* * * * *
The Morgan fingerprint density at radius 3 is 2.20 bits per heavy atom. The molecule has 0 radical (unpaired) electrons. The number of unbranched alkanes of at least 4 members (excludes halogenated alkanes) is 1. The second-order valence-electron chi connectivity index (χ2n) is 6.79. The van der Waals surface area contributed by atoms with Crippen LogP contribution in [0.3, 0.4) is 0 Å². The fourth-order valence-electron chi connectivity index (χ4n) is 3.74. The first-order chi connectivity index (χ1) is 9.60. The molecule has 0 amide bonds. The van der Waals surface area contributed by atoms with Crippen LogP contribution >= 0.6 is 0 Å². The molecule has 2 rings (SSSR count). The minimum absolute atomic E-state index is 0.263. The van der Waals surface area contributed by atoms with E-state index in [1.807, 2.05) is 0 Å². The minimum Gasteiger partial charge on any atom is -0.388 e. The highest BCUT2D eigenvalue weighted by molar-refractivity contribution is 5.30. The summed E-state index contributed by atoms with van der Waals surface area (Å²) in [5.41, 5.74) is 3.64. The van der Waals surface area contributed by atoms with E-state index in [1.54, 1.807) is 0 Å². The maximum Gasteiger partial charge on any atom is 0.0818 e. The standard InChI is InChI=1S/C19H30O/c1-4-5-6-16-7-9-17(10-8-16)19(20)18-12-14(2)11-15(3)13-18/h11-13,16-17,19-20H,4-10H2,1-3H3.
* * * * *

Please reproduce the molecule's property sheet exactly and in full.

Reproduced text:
The Morgan fingerprint density at radius 3 is 2.20 bits per heavy atom. The molecule has 0 radical (unpaired) electrons. The number of unbranched alkanes of at least 4 members (excludes halogenated alkanes) is 1. The second-order valence-electron chi connectivity index (χ2n) is 6.79. The van der Waals surface area contributed by atoms with Crippen LogP contribution in [0.3, 0.4) is 0 Å². The fourth-order valence-electron chi connectivity index (χ4n) is 3.74. The first-order chi connectivity index (χ1) is 9.60. The molecule has 0 amide bonds. The van der Waals surface area contributed by atoms with Crippen LogP contribution >= 0.6 is 0 Å². The molecule has 2 rings (SSSR count). The minimum absolute atomic E-state index is 0.263. The van der Waals surface area contributed by atoms with E-state index in [1.807, 2.05) is 0 Å². The minimum Gasteiger partial charge on any atom is -0.388 e. The highest BCUT2D eigenvalue weighted by molar-refractivity contribution is 5.30. The summed E-state index contributed by atoms with van der Waals surface area (Å²) in [5.41, 5.74) is 3.64. The van der Waals surface area contributed by atoms with E-state index in [1.54, 1.807) is 0 Å². The maximum Gasteiger partial charge on any atom is 0.0818 e. The standard InChI is InChI=1S/C19H30O/c1-4-5-6-16-7-9-17(10-8-16)19(20)18-12-14(2)11-15(3)13-18/h11-13,16-17,19-20H,4-10H2,1-3H3.